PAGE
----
Tom Zé's Fabrication Defect and the “Esthetics of Plagiarism”: a postmodern/postcolonial “Cannibalist Manifesto”
Rollefson, J. Griffith
Taylor & Francis Group
On his 1998 album Fabrication Defect the Brazilian composer-performer Tom Zé articulates the discourses of postmodernity and postcoloniality. More than simply touching on various aspects of ‘‘post-ness,’’ Zé forges from them an updated manifesto premised on Oswald de Andrade’s 1928 ‘‘Cannibalist Manifesto.’’ The former Tropica´lia musician proposes an ‘‘Esthetics of Plagiarism’’ as a way to appropriate and then reformulate the products of Western techno-capitalism. In this discussion, I will argue that the composer reconfigures the modernist and colonial tropes of primitivism and cannibalism in a subversively technophilic postmodern and postcolonial fashion - an oppositionality embodied in the album’s ‘‘defective android’’ figure.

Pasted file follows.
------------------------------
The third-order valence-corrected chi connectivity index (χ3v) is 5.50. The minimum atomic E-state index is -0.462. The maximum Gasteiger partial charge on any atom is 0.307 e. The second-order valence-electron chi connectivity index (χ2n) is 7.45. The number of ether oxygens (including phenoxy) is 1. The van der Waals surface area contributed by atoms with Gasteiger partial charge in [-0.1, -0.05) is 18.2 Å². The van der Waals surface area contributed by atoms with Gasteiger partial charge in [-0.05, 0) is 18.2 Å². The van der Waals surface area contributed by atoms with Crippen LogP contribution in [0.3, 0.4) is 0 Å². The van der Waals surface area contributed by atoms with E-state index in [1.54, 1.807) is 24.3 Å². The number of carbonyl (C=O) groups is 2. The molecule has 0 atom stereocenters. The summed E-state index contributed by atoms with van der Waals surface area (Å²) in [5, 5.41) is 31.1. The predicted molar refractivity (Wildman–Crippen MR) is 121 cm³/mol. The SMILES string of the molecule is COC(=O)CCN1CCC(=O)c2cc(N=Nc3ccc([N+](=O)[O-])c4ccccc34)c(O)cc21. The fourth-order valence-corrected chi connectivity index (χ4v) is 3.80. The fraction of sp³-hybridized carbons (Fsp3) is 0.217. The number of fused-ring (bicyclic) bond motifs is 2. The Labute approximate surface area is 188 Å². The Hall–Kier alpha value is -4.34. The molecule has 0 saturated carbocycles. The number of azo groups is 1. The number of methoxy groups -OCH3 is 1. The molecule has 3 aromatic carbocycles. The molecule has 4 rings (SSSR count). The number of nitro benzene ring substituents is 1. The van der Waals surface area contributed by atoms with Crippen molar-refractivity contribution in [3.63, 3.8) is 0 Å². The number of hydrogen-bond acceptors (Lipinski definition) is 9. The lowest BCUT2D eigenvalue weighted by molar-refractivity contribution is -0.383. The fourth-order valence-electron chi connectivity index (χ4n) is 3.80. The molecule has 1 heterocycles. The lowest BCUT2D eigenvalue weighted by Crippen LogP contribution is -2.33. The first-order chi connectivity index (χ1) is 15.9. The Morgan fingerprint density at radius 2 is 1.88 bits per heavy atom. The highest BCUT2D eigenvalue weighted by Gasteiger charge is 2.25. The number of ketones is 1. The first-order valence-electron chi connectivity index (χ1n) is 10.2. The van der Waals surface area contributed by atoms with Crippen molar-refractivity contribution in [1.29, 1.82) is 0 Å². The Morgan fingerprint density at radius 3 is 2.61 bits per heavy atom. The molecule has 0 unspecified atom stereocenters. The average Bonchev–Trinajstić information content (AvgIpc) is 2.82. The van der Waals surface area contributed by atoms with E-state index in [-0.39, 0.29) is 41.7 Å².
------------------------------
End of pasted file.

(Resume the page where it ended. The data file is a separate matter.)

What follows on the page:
Postmodern , Postcolonial , Primitivism , Cannibalism , Plagiarism
Rollefson, J. G. (2007) 'Tom Zé's Fabrication Defect and the “Esthetics of Plagiarism”: a postmodern/postcolonial “Cannibalist Manifesto”', Popular Music and Society, 30(4), pp. 305-327. doi:10.1080/03007760600834853
© 2007, Taylor & Francis Group. This is an Accepted Manuscript of an article published by Taylor & Francis in Popular Music and Society on 26 June 2007, available online: http://www.tandfonline.com/10.1080/03007760600834853